Acupuncture has a cumulative effect. So, usually, the more treatments you have, the better the body’s response; though every person is different and will respond at different rates and in different ways. Typically, people find around 6 treatments effective, but as few as 1 or 2 may be enough. Treatments usually work well at around one week intervals initially, then less frequently as your condition improves. As with all other treatments, acupuncture isn’t guaranteed to work for everyone. However, after just a few sessions it is normally clear if acupuncture is beneficial to you.

What happens during a treatment?

After a thorough medical history is taken and your condition assessed, a treatment plan is formulated. Treatment begins and a few needles are inserted at specific points. The location and number of needles required depends upon your symptoms or condition. The needles may be used at the painful area or away from it, but often a combination is used to get the best, most holistic effect. During your session your needles may be gently rotated to to stimulate the body’s response to them. They are kept in situ for up to 30 minutes while you rest and relax.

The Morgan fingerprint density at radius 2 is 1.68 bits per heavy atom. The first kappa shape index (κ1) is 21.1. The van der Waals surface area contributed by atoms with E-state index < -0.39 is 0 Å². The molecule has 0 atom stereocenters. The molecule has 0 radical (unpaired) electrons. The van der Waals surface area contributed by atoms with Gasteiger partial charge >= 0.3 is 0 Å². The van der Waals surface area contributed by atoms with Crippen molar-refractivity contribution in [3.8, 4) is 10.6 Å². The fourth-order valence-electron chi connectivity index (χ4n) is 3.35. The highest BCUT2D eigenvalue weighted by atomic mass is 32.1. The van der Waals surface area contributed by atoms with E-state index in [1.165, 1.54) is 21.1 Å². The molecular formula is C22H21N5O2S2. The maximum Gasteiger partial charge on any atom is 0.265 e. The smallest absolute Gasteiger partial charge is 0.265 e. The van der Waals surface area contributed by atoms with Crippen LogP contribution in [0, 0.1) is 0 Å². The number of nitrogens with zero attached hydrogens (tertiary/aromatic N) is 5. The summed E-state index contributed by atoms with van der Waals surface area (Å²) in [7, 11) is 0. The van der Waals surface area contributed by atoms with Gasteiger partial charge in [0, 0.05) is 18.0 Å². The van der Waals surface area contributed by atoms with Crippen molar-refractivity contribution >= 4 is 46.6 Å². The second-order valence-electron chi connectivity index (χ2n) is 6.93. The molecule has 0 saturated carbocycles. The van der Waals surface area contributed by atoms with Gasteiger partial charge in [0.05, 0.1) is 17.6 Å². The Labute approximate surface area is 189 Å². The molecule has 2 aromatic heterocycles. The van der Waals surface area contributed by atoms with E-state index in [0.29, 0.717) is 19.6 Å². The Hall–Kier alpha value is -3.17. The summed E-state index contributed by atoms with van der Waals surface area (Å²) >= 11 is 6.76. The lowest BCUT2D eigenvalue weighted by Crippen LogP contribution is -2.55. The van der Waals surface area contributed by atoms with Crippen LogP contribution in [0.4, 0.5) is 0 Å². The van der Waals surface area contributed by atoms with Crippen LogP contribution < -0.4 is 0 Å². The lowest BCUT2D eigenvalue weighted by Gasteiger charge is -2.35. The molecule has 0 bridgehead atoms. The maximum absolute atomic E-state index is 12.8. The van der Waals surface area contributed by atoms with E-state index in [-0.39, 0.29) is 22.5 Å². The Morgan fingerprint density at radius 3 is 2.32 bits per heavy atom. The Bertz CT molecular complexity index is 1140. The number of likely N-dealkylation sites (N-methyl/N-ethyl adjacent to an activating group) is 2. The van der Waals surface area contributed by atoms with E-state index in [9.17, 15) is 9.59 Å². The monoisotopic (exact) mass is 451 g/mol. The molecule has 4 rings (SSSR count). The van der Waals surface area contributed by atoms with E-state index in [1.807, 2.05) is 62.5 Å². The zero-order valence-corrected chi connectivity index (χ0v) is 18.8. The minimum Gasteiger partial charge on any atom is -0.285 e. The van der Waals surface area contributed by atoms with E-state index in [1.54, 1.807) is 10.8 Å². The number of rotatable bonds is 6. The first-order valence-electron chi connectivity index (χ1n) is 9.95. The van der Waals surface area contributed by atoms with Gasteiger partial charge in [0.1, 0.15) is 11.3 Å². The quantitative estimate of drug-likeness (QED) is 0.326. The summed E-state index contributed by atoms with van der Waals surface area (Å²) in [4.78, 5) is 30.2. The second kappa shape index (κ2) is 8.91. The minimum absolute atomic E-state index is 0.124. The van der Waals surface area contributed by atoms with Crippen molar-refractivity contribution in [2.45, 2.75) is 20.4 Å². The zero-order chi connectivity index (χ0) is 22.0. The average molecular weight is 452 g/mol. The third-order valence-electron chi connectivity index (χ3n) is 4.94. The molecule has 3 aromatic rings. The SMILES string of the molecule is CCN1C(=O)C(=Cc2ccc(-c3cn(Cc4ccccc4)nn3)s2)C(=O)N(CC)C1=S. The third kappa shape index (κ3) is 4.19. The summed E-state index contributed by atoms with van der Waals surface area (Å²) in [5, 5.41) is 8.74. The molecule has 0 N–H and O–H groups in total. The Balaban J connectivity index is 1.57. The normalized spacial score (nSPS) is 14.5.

Acupuncture should not be painful because unlike an injection, the needles are incredibly fine (approx 0.18mm). During treatment some people feel nothing, while others experience sensations like warmth, heaviness, tingling, numbness or mild aching. These are just signs that the body is responding to the needles. Most people feel very relaxed with treatment and some people even fall asleep. Often people report feeling energised, calm and much less stressed after treatment too.

Western Medicine attributes the sensations to various physiological reactions to the needles such as increased blood flow to the area around the needle and relaxation of muscle spasm too. Traditional Chinese Medicine calls the sensations “Deqi” and explains them as our energy channels being unblocked and energy flowing freely along meridians, or energy pathways, once more.

Safety and acupuncture

Acupuncture is generally very safe when performed by a fully qualified professional. As a physiotherapist, I am bound by a professional code of conduct with the Chartered Society of Physiotherapy (CSP) and I am also regulated by the Health & Care Professions Council (HCPC). I adhere to strict hygiene guidelines and am committed to regular continued professional development, offered mainly through the Acupuncture Association of Chartered Physiotherapists (AACP) courses and educational updates.

All needles used are sterile, individually wrapped and disposed of after a single use before incineration. They are also supplied with a guide tube ensuring that nothing touches the needle as it is inserted. 

Qualifications and professional bodies

  • Chartered Society of Physiotherapists (CSP)
  • Acupuncture Association of Chartered Physiotherapists (AACP)
  • Health and Care professions Council (HCPC)
  • Protection of Vulnerable Groups (PVG)
  • Nottingham University BSc (Hons) Physiotherapy